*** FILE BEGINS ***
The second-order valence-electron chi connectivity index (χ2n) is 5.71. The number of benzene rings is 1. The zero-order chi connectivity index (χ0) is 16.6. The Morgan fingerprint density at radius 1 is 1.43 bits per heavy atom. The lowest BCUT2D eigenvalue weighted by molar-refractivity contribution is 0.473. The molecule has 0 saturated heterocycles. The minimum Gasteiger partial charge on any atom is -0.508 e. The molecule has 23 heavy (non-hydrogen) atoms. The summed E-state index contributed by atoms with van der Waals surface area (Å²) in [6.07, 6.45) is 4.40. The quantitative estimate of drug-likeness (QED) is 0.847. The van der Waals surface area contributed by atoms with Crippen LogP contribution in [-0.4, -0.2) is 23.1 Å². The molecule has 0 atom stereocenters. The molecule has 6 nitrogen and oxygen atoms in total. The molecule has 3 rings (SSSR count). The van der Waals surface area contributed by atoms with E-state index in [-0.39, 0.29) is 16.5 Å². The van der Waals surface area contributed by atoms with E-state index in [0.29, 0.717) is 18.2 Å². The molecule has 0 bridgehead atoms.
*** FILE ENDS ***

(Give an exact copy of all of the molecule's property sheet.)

The second-order valence-electron chi connectivity index (χ2n) is 5.71. The number of benzene rings is 1. The zero-order chi connectivity index (χ0) is 16.6. The Morgan fingerprint density at radius 1 is 1.43 bits per heavy atom. The lowest BCUT2D eigenvalue weighted by molar-refractivity contribution is 0.473. The molecule has 0 saturated heterocycles. The minimum Gasteiger partial charge on any atom is -0.508 e. The molecule has 23 heavy (non-hydrogen) atoms. The summed E-state index contributed by atoms with van der Waals surface area (Å²) in [6.07, 6.45) is 4.40. The quantitative estimate of drug-likeness (QED) is 0.847. The van der Waals surface area contributed by atoms with Crippen LogP contribution in [-0.4, -0.2) is 23.1 Å². The molecule has 0 atom stereocenters. The molecule has 6 nitrogen and oxygen atoms in total. The molecule has 3 rings (SSSR count). The van der Waals surface area contributed by atoms with E-state index in [-0.39, 0.29) is 16.5 Å². The van der Waals surface area contributed by atoms with E-state index in [0.29, 0.717) is 18.2 Å². The molecule has 0 bridgehead atoms.